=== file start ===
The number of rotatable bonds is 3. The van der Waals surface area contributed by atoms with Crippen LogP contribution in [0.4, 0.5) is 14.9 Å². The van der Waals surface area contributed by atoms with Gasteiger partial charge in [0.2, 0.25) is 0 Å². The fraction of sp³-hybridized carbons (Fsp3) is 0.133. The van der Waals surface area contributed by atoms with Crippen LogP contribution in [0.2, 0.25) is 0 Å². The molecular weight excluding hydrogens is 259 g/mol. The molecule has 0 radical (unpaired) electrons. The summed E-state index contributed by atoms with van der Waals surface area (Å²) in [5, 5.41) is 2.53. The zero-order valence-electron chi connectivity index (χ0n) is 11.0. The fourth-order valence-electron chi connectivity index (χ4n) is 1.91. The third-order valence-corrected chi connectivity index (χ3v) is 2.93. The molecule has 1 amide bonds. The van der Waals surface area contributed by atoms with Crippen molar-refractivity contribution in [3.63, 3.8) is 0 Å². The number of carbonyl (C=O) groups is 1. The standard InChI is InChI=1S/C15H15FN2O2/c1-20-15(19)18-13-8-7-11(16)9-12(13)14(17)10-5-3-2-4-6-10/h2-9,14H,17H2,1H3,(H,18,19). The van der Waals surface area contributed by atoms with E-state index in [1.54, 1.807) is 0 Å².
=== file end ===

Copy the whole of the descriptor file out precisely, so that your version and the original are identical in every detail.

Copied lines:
The number of rotatable bonds is 3. The van der Waals surface area contributed by atoms with Crippen LogP contribution in [0.4, 0.5) is 14.9 Å². The van der Waals surface area contributed by atoms with Gasteiger partial charge in [0.2, 0.25) is 0 Å². The fraction of sp³-hybridized carbons (Fsp3) is 0.133. The van der Waals surface area contributed by atoms with Crippen LogP contribution in [0.2, 0.25) is 0 Å². The molecular weight excluding hydrogens is 259 g/mol. The molecule has 0 radical (unpaired) electrons. The summed E-state index contributed by atoms with van der Waals surface area (Å²) in [5, 5.41) is 2.53. The zero-order valence-electron chi connectivity index (χ0n) is 11.0. The fourth-order valence-electron chi connectivity index (χ4n) is 1.91. The third-order valence-corrected chi connectivity index (χ3v) is 2.93. The molecule has 1 amide bonds. The van der Waals surface area contributed by atoms with Crippen molar-refractivity contribution in [3.63, 3.8) is 0 Å². The number of carbonyl (C=O) groups is 1. The standard InChI is InChI=1S/C15H15FN2O2/c1-20-15(19)18-13-8-7-11(16)9-12(13)14(17)10-5-3-2-4-6-10/h2-9,14H,17H2,1H3,(H,18,19). The van der Waals surface area contributed by atoms with E-state index in [1.54, 1.807) is 0 Å².